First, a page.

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Roy Robert Loosemore

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Roy Robert Loosemore Veteran

Birth
Death
18 Jan 1942
At Sea
Burial
Buried or Lost at Sea. Specifically: About 60 miles east-northeast of Diamond Shoals, North Carolina. Add to Map
Memorial ID
View Source
Roy served as a Second Engineer, S.S. Allan Jackson, U.S. Merchant Marines during World War II.

He resided in Gonzales, Louisiana prior to the war.

The duties of the Second Engineer was that he was responsible for fuel oil, fresh water and care of the boilers. He stood the 12 - 4 watch.

The unescorted and unarmed S.S. Allan Jackson, while enroute from Cartagena, Colombia to New York City, was hit by "two" torpedos fired by German U-boat # U-66 about 60 miles east-northeast of Diamond Shoals, North Carolina.

The first torpedo hit the starboard side forward of the bridge in the forward tank and the second hit the starboard side aft of the deckhouse between #2 and #3 tanks and broke the ship in two about 25 feet forward of the midship house. This caused both parts of the burning tanker to sink within 10 minutes with a loss of "22" of her complement of "35".

Roy was declared "Missing In Action" in this sinking during the war.

He was awarded the Merchant Seaman's Mariners Medal with a combat star.

~ ~ ~ ~ ~

The Allen Jackson has the distinction of being the first tanker to be sunk off the North Carolina Coast in an area that would become known in World War II as "Torpedo Alley". By the war's end, more than 70 boats were sunk by German U-boats in these waters.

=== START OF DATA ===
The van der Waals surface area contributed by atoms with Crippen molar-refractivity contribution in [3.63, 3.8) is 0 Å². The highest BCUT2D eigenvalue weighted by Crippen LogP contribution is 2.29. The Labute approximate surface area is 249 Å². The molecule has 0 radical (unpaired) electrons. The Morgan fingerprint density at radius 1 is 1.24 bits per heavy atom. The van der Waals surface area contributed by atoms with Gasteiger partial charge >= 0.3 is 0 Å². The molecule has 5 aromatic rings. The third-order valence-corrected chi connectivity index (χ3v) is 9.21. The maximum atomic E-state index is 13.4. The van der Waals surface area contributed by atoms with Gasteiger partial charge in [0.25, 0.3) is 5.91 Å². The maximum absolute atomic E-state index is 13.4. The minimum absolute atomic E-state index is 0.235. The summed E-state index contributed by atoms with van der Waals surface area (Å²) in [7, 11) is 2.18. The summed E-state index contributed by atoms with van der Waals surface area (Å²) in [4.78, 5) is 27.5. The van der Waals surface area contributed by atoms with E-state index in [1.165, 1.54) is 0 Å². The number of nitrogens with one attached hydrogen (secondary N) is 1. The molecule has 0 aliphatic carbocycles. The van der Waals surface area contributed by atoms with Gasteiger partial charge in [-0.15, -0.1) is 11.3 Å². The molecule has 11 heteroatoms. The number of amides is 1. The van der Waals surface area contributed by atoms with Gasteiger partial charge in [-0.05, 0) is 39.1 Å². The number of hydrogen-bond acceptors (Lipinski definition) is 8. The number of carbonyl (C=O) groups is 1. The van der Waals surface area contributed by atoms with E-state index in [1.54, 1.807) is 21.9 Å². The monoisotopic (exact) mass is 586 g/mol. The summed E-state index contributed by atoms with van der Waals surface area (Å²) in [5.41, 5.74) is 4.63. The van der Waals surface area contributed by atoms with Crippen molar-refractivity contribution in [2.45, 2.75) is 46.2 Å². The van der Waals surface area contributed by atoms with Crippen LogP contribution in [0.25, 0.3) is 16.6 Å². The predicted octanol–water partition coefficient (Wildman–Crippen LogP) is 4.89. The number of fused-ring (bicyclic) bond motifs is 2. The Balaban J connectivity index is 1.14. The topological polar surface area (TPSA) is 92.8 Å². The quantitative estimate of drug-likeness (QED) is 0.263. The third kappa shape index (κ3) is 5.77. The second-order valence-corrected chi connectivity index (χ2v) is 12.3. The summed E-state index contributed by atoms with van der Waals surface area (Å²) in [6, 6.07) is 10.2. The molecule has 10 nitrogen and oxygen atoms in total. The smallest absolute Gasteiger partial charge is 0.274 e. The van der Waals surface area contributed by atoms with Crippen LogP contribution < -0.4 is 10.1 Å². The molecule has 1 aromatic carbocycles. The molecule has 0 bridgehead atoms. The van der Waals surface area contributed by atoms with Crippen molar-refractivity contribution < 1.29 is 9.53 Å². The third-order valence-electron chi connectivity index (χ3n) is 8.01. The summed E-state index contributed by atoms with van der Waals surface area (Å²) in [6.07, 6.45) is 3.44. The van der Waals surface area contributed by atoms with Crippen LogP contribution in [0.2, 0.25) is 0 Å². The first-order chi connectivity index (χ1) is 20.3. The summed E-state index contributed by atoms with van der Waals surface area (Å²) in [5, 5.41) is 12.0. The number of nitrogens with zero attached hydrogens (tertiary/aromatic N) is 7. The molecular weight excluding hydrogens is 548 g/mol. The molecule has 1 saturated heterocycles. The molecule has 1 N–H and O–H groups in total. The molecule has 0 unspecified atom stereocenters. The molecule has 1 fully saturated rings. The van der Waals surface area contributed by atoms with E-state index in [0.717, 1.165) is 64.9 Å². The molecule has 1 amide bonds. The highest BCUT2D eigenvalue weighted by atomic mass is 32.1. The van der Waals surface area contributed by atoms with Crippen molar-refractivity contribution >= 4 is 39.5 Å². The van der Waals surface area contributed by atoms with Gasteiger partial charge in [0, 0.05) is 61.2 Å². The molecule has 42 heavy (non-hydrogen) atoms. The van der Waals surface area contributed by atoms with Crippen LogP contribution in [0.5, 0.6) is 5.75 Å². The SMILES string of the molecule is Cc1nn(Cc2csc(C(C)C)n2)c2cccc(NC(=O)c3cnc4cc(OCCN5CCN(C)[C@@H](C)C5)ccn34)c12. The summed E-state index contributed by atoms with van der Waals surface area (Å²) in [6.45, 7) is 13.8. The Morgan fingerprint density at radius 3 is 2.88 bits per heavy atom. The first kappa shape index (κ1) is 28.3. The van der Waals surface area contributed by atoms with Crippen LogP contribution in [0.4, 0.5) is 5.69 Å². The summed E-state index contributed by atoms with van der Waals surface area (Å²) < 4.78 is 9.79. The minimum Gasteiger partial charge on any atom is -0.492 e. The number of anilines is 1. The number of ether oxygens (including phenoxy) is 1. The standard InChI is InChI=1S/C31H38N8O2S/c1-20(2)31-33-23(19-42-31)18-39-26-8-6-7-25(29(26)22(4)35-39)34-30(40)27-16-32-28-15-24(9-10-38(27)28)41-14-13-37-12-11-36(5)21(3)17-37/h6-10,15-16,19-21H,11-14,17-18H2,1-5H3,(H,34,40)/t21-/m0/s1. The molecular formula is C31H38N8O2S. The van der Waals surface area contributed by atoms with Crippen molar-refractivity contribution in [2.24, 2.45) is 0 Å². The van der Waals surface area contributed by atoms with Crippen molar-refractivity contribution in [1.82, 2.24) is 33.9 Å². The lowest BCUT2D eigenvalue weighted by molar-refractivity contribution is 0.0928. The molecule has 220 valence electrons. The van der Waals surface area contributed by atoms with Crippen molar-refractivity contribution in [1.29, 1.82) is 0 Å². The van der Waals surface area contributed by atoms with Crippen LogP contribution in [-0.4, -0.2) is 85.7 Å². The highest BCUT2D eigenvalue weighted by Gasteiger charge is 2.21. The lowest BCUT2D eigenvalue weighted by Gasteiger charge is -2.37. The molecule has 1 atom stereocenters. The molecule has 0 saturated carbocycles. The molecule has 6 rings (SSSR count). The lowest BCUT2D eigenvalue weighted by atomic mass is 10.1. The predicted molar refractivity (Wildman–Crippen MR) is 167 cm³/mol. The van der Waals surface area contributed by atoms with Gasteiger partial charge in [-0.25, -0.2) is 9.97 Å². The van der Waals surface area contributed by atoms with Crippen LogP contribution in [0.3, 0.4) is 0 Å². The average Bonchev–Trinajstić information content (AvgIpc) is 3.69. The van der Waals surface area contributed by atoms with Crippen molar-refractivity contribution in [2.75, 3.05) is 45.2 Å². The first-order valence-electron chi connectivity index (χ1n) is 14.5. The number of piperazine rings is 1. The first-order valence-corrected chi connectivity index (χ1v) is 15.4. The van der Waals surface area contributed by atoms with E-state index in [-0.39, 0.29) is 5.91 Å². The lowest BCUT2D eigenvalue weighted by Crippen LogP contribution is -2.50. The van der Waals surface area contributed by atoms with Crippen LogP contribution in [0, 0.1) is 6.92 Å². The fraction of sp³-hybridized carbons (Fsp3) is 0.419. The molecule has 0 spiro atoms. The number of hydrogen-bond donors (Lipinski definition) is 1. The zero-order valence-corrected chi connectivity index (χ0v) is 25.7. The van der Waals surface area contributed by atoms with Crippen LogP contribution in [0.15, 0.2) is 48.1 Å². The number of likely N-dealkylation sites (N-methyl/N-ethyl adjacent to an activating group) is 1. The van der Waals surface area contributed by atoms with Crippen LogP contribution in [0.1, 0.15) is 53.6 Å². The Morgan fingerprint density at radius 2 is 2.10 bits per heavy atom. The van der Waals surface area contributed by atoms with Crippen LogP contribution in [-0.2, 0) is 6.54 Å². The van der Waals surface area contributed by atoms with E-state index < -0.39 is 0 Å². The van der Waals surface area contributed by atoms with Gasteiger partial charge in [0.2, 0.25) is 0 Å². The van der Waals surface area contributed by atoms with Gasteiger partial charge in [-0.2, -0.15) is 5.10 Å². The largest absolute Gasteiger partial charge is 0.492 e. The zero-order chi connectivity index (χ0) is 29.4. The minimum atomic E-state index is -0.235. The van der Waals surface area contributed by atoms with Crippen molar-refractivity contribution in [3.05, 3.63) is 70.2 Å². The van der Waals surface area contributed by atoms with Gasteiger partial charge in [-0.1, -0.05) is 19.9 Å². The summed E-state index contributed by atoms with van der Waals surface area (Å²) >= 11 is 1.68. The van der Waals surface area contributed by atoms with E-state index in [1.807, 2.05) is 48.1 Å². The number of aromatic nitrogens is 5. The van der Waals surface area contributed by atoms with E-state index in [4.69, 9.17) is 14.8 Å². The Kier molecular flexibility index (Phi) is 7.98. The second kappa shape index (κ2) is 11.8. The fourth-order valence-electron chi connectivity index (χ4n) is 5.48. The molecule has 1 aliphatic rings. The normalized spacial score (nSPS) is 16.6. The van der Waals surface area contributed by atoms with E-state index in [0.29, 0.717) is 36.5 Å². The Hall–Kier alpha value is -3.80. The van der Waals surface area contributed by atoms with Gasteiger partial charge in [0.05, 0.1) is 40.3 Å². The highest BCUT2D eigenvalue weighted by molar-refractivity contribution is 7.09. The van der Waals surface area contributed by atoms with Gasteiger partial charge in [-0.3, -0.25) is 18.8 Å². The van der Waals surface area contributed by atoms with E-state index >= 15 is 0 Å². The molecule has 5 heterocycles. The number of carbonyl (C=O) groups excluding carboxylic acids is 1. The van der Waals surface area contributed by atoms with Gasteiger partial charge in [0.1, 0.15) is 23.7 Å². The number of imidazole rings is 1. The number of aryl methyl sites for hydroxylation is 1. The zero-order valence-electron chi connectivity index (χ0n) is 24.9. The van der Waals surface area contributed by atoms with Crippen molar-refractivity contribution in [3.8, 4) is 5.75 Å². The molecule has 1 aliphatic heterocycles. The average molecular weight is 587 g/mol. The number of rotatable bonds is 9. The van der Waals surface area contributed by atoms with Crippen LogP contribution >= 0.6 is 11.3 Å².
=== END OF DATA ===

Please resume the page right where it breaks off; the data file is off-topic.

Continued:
( Bio by: Russ Pickett )
Roy served as a Second Engineer, S.S. Allan Jackson, U.S. Merchant Marines during World War II.

He resided in Gonzales, Louisiana prior to the war.

The duties of the Second Engineer was that he was responsible for fuel oil, fresh water and care of the boilers. He stood the 12 - 4 watch.

The unescorted and unarmed S.S. Allan Jackson, while enroute from Cartagena, Colombia to New York City, was hit by "two" torpedos fired by German U-boat # U-66 about 60 miles east-northeast of Diamond Shoals, North Carolina.

The first torpedo hit the starboard side forward of the bridge in the forward tank and the second hit the starboard side aft of the deckhouse between #2 and #3 tanks and broke the ship in two about 25 feet forward of the midship house. This caused both parts of the burning tanker to sink within 10 minutes with a loss of "22" of her complement of "35".

Roy was declared "Missing In Action" in this sinking during the war.

He was awarded the Merchant Seaman's Mariners Medal with a combat star.

~ ~ ~ ~ ~

The Allen Jackson has the distinction of being the first tanker to be sunk off the North Carolina Coast in an area that would become known in World War II as "Torpedo Alley". By the war's end, more than 70 boats were sunk by German U-boats in these waters.

( Bio by: Russ Pickett )

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